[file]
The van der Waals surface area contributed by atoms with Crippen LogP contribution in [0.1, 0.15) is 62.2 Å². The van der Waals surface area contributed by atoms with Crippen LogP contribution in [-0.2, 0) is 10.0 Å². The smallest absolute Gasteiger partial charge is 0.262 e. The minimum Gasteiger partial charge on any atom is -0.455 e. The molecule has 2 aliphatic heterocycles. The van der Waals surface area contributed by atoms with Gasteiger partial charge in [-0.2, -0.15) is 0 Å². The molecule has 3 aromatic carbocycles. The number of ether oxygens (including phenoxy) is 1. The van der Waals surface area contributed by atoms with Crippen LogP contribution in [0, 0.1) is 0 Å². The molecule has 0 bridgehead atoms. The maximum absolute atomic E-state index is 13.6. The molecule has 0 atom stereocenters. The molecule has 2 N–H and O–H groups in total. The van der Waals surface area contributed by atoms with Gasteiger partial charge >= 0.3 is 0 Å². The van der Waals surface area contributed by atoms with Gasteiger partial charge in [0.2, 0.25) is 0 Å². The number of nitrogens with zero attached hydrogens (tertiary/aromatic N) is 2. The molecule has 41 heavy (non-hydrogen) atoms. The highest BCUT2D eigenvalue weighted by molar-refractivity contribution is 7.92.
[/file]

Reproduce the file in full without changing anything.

The van der Waals surface area contributed by atoms with Crippen LogP contribution in [0.1, 0.15) is 62.2 Å². The van der Waals surface area contributed by atoms with Crippen LogP contribution in [-0.2, 0) is 10.0 Å². The smallest absolute Gasteiger partial charge is 0.262 e. The minimum Gasteiger partial charge on any atom is -0.455 e. The molecule has 2 aliphatic heterocycles. The van der Waals surface area contributed by atoms with Gasteiger partial charge in [-0.2, -0.15) is 0 Å². The molecule has 3 aromatic carbocycles. The number of ether oxygens (including phenoxy) is 1. The van der Waals surface area contributed by atoms with Crippen LogP contribution in [0, 0.1) is 0 Å². The molecule has 0 bridgehead atoms. The maximum absolute atomic E-state index is 13.6. The molecule has 0 atom stereocenters. The molecule has 2 N–H and O–H groups in total. The van der Waals surface area contributed by atoms with Gasteiger partial charge >= 0.3 is 0 Å². The van der Waals surface area contributed by atoms with Gasteiger partial charge in [0.2, 0.25) is 0 Å². The number of nitrogens with zero attached hydrogens (tertiary/aromatic N) is 2. The molecule has 41 heavy (non-hydrogen) atoms. The highest BCUT2D eigenvalue weighted by molar-refractivity contribution is 7.92.